One of the list of quangos to be dealt with in the Public Bodies Bill is S4C. There is genuine anxiety in Wales about the future of S4C. Although there is a debate to be had about funding, can the Minister at least assure the House of S4C’s continued existence?

There is no question mark at all over the continued existence of S4C, which plays a valuable part in the life of the Principality. I will convey my hon. Friend’s concerns to my right hon. Friend the Secretary of State for Wales. However, S4C appears in the Public Bodies Bill in the schedule to do with funding arrangements, and that has nothing to do with its continued existence. [Interruption.]

Order. There are far too many private conversations taking place in the Chamber, and far too much noise.

Social Enterprises

8. What assessment he has made of the likely effects on the social enterprise sector of reductions in Government expenditure. (34287)

9. What assessment he has made of the likely effects on the social enterprise sector of reductions in Government expenditure. (34288)

11. What assessment he has made of the likely effects on the social enterprise sector of reductions in Government expenditure. (34291)

There is no doubt that the cuts that we have had to make as a result of the huge deficits that were piled up in government by the colleagues of the hon. Member for Edinburgh East (Sheila Gilmore) have made and, in the immediate future, will make life difficult for some voluntary and community sector bodies, contrary to the way in which I was misrepresented by the hon. Member for Hemsworth (Jon Trickett). However, we have put in place measures that will vastly increase the opportunities for voluntary and community bodies to participate in public service delivery and earn money by doing so, and we have established a £100 million transition fund.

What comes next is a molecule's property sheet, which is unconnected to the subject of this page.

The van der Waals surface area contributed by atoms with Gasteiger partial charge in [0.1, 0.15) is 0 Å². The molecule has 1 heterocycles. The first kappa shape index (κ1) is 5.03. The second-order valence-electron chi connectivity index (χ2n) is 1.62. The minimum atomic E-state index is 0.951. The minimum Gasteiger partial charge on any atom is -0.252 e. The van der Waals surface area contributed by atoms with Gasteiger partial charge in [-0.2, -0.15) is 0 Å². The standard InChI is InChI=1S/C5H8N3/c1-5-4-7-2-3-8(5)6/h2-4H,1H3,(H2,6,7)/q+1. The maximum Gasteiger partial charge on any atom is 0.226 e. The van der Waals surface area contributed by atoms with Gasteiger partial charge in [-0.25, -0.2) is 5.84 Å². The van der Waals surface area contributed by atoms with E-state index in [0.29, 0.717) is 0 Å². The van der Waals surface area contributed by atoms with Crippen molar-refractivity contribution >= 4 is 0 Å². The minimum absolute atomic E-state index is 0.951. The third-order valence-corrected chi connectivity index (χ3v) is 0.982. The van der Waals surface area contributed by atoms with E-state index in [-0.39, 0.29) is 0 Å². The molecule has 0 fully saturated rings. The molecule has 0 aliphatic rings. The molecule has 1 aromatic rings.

Will the Minister explain to the House what discussions he has had with his Treasury colleagues about extending and reforming community interest tax relief, which many social enterprises want to happen? That might be a way to enable social enterprises to flourish, despite the reductions that are contemplated.

Tax relief is, of course, an issue for the Chancellor of the Exchequer at Budget time, and I would not dream of trampling on his front lawn. The hon. Lady should recognise two important facts. First, charities already receive about £3 billion in tax relief, including a VAT exemption for trading activities for their main purposes and gift aid. Secondly, we are reluctant to create an unlevel playing field between social enterprises that are not charities and the private sector, because we want to ensure that there is a fair contest between the two and that social enterprises are fully involved in competing for public service delivery.

I take note of the Minister’s reply. In opposition, he said that the creation of a social investment bank was a priority, and last July the Government said that such a bank would be making loans by this April. We now know that that will not happen until the end of 2011. Is he frustrated by the Government’s dithering?

It is certainly true that we would like that to happen as fast as possible. We would have been much assisted in that if the previous Administration had not spent three years talking about it without setting up anything and without allocating any money to it. We have made arrangements for the bank to have some money. We hope to get more into it and to set it up in the very near future.